Rory O’Connor sees pay for play as logical next step
Wexford star says commitment involved already touching professional levels
Wexford’s Rory O’Connor: “I’d say when I’m retiring there’ll be lads starting off and they’ll be on a wage, that’s the way I think it’s going anyway.” Photograph: Tommy Dickson/Inpho
At just 20, and in only his third season as a Wexford hurler, Rory O’Connor can already see the writing on the wall for amateurism in the GAA.
The talented young forward has predicted that by the time he’s retiring, in a little over a decade’s time presumably, inter-county players will be paid for their efforts.
It’s a prediction that chimes with the recommendation in Towards 2034 – the 150th anniversary of the GAA, an as yet unpublished report commissioned by the Association, that the payment of an “allowance” should be made to players and managers in the future.
O’Connor made his comments in the context of the recent debate in Cork regarding their club championship structure and the proposal, which was defeated on Tuesday night, that a number of games could go ahead without county players.
For some, this sort of talk is the thin end of a thick wedge that will inevitably drive open the door to professionalism.
“I’d say when I’m retiring there’ll be lads starting off and they’ll be on a wage, that’s the way I think it’s going anyway,” said O’Connor, at the launch of Physio Led Personal Training at Sports Physio Ireland.
“I think it will. It can’t go any further, the levels of professionalism. If it goes any further, lads will nearly have to stop working. You’d be nearly catching up with college work at all hours of the night at the moment, I don’t know how other lads are doing it.
“I know a lad on the team who is doing his chartered exams, he’s working at the moment and studying at weekends. I don’t know how he’s doing it all.”
O’Connor, a finance student, said he doesn’t know what the exact model for paying players might look like but sees it as the most realistic way of keeping future players involved.
“If you’re not training, you’re going to the gym every night,” he said. “I’m a la carte, I’m up in DCU so I can do whatever I want gym-wise any time of the day but lads that are working are getting up early to go to the gym, or they’re going to work early and going to the gym in the evening time.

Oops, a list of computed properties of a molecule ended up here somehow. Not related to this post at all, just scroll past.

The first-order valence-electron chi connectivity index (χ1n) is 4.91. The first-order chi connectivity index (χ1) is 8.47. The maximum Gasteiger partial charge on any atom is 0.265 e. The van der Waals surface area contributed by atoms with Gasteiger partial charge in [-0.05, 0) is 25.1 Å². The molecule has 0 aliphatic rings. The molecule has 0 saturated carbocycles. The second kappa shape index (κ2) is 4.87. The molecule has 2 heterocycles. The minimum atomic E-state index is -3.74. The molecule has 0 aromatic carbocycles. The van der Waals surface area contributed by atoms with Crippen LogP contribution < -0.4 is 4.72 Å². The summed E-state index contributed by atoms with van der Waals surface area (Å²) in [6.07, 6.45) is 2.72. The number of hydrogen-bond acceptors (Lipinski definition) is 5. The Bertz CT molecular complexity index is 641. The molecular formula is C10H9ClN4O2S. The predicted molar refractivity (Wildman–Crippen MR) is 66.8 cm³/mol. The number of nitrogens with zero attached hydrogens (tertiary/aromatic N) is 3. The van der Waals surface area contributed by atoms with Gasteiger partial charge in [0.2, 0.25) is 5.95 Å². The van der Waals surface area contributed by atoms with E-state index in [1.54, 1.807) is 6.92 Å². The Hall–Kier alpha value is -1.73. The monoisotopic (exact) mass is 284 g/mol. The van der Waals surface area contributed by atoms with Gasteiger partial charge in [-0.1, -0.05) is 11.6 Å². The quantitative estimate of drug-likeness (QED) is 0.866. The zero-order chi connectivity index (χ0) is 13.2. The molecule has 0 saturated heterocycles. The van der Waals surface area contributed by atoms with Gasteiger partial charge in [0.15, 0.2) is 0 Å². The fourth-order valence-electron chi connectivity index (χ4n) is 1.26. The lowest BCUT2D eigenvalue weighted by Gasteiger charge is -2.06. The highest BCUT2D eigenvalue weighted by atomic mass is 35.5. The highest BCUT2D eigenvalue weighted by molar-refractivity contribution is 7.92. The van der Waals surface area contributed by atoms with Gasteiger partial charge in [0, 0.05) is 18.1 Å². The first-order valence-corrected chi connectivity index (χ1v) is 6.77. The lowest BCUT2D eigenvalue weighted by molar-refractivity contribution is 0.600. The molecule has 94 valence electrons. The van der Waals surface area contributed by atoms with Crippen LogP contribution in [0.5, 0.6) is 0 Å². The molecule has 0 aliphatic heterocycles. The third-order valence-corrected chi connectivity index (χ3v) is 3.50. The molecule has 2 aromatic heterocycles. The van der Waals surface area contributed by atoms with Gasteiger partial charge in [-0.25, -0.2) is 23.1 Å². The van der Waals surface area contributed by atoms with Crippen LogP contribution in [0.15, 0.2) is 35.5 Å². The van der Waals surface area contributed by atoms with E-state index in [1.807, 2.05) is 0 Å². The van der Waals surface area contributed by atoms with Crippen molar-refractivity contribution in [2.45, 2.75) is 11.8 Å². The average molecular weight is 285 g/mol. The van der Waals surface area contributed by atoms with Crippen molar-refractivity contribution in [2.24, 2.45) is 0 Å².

“We’re training maybe twice in the evenings, a match on the weekend and you’re going to the gym twice a week as well.”
The talented St Martin’s club man revealed how he initially presumed it was a wind up when, studying for his Leaving Certificate, he received a text message from Davy Fitzgerald.
“I replied back, ‘Good man Davy’ with three laughy faces,” smiled O’Connor. “He rang me then in class and I texted Jack, my brother who is involved with Wexford, asking him what’s Davy Fitz’s number. The numbers matched, so that was my call up!”
But O’Connor’s mood darkened when he spoke about the apparent lack of respect that commentators and bookmakers have afforded to Wexford.
Fitzgerald railed at the suggestion that, with no relegation from Division 1A in the Allianz League, the competition mightn’t be as keenly contested and Wexford may see it as an opportunity for success.
Fitzgerald said last month: “I heard this rubbish on the f***ing radio last night and it saying I’m mad to win the league – I couldn’t give a f***, right.”
The Clare man previously complained ahead of the 2018 season that, in terms of the All-Ireland betting, “I think the only one below us for the All-Ireland is Offaly”.
Wexford have since established themselves in Division 1A of the league yet are ranked 22/1 outsiders for this year’s All-Ireland, only above 1,000/1 shots Carlow.
“You’d read stuff, lads would send stuff on to you showing that you are in whatever position to win the All-Ireland,” said O’Connor. “It would be, ‘You are last, you are 10th, you are ninth’. I saw another thing that ‘With Joe Canning out of the Leinster championship injured, who is going to take the Leinster final?’ Sure we were nearly last in that percentage too.
“That kind of thing is absolutely driving us on. All I know is if we can put 70 minutes together, back to back, it’s definitely within our reach to win a Leinster final this year.”